With a renewed focus on cities coming from the Obama administration, an emerging generation of urban designers is looking at improving the existing fabric of our urban areas, such as public infrastructure, public spaces, and the existing built environment.
But with few new initiatives -- and relatively little in infrastructure spending in the federal economic stimulus package -- is all of this talk about reinvigorating our cities merely lip service?
Recent trends in designing compact, sustainable development, such as New Urbanism's
neotraditionalist approach, are now facing a backlash in some design circles because they seem to work better on greenfield sites, not atop existing infrastructure.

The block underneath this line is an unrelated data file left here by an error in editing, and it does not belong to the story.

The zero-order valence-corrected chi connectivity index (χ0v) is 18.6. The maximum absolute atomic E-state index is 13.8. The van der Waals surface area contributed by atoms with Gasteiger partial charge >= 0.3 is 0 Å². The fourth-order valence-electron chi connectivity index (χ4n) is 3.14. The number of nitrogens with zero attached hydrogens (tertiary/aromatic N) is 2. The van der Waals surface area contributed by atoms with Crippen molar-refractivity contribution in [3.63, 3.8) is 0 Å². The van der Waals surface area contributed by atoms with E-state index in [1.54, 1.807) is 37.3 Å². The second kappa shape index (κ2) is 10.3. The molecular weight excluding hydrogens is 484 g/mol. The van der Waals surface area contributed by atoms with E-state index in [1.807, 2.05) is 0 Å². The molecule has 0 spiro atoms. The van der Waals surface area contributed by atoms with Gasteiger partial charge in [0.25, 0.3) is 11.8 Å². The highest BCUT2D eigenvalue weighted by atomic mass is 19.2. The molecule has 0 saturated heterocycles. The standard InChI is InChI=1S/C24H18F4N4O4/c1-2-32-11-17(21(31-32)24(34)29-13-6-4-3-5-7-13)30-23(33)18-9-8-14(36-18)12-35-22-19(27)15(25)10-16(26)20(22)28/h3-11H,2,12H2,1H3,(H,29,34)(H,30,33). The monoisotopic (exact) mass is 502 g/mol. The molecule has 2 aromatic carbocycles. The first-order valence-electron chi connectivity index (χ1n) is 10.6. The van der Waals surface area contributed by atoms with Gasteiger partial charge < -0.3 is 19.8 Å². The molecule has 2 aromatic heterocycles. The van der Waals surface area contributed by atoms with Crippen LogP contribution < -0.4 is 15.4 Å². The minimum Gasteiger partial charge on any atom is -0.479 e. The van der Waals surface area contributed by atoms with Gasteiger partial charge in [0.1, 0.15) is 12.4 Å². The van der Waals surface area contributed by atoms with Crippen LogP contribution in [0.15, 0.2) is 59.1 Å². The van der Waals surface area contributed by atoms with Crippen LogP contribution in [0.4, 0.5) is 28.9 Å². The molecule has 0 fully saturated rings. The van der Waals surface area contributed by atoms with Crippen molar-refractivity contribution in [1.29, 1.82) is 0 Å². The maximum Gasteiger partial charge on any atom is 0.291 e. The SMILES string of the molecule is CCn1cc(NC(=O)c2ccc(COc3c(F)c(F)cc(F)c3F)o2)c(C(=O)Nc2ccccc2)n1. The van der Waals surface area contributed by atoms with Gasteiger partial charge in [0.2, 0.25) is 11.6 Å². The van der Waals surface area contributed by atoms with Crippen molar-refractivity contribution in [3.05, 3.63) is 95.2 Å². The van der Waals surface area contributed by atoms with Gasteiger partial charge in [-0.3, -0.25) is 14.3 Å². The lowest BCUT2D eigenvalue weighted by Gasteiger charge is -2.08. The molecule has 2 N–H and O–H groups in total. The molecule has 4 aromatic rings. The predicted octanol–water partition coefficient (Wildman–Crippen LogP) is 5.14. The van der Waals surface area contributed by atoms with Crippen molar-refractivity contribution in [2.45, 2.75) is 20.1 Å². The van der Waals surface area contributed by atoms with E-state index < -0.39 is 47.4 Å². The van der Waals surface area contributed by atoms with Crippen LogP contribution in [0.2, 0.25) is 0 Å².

Instead of these "master plans" that dictate development from the top down, planners such as Dana Cuff and Roger Sherman of Los Angeles-based think tank cityLAB
advocate getting back to projects coordinated on a smaller scale, led by community organizers, planning staff, municipal officials, and developers.
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